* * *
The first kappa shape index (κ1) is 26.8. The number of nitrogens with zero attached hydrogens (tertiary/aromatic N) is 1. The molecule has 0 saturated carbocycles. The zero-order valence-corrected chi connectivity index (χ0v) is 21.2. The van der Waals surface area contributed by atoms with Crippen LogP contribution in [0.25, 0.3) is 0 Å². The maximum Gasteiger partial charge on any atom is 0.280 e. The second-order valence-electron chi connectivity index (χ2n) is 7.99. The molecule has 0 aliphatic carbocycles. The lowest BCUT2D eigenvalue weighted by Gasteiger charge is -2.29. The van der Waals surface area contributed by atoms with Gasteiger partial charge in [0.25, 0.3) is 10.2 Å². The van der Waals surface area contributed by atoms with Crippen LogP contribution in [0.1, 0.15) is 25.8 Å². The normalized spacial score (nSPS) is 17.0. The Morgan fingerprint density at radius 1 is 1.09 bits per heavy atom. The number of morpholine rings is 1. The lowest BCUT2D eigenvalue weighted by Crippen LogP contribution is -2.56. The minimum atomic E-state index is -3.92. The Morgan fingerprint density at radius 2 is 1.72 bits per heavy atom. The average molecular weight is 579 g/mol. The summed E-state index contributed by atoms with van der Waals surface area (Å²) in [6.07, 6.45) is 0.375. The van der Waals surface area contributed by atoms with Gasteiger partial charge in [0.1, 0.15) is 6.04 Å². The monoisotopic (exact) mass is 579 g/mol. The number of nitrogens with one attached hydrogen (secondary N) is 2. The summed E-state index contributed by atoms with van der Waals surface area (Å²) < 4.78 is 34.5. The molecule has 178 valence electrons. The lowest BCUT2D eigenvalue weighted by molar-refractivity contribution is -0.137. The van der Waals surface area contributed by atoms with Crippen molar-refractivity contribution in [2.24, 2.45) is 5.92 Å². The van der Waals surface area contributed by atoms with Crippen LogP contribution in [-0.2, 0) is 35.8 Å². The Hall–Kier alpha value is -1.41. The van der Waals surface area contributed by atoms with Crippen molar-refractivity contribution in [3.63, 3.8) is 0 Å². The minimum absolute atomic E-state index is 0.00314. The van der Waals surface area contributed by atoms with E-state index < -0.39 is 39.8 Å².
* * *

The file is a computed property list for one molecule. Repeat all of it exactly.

The first kappa shape index (κ1) is 26.8. The number of nitrogens with zero attached hydrogens (tertiary/aromatic N) is 1. The molecule has 0 saturated carbocycles. The zero-order valence-corrected chi connectivity index (χ0v) is 21.2. The van der Waals surface area contributed by atoms with Crippen LogP contribution in [0.25, 0.3) is 0 Å². The maximum Gasteiger partial charge on any atom is 0.280 e. The second-order valence-electron chi connectivity index (χ2n) is 7.99. The molecule has 0 aliphatic carbocycles. The lowest BCUT2D eigenvalue weighted by Gasteiger charge is -2.29. The van der Waals surface area contributed by atoms with Gasteiger partial charge in [0.25, 0.3) is 10.2 Å². The van der Waals surface area contributed by atoms with Crippen LogP contribution in [0.1, 0.15) is 25.8 Å². The normalized spacial score (nSPS) is 17.0. The Morgan fingerprint density at radius 1 is 1.09 bits per heavy atom. The number of morpholine rings is 1. The lowest BCUT2D eigenvalue weighted by Crippen LogP contribution is -2.56. The minimum atomic E-state index is -3.92. The Morgan fingerprint density at radius 2 is 1.72 bits per heavy atom. The average molecular weight is 579 g/mol. The summed E-state index contributed by atoms with van der Waals surface area (Å²) in [6.07, 6.45) is 0.375. The van der Waals surface area contributed by atoms with Gasteiger partial charge in [0.1, 0.15) is 6.04 Å². The monoisotopic (exact) mass is 579 g/mol. The number of nitrogens with one attached hydrogen (secondary N) is 2. The summed E-state index contributed by atoms with van der Waals surface area (Å²) < 4.78 is 34.5. The molecule has 178 valence electrons. The lowest BCUT2D eigenvalue weighted by molar-refractivity contribution is -0.137. The van der Waals surface area contributed by atoms with Crippen molar-refractivity contribution in [2.24, 2.45) is 5.92 Å². The van der Waals surface area contributed by atoms with Crippen LogP contribution in [-0.2, 0) is 35.8 Å². The Hall–Kier alpha value is -1.41. The van der Waals surface area contributed by atoms with Crippen molar-refractivity contribution in [3.63, 3.8) is 0 Å². The minimum absolute atomic E-state index is 0.00314. The van der Waals surface area contributed by atoms with E-state index < -0.39 is 39.8 Å².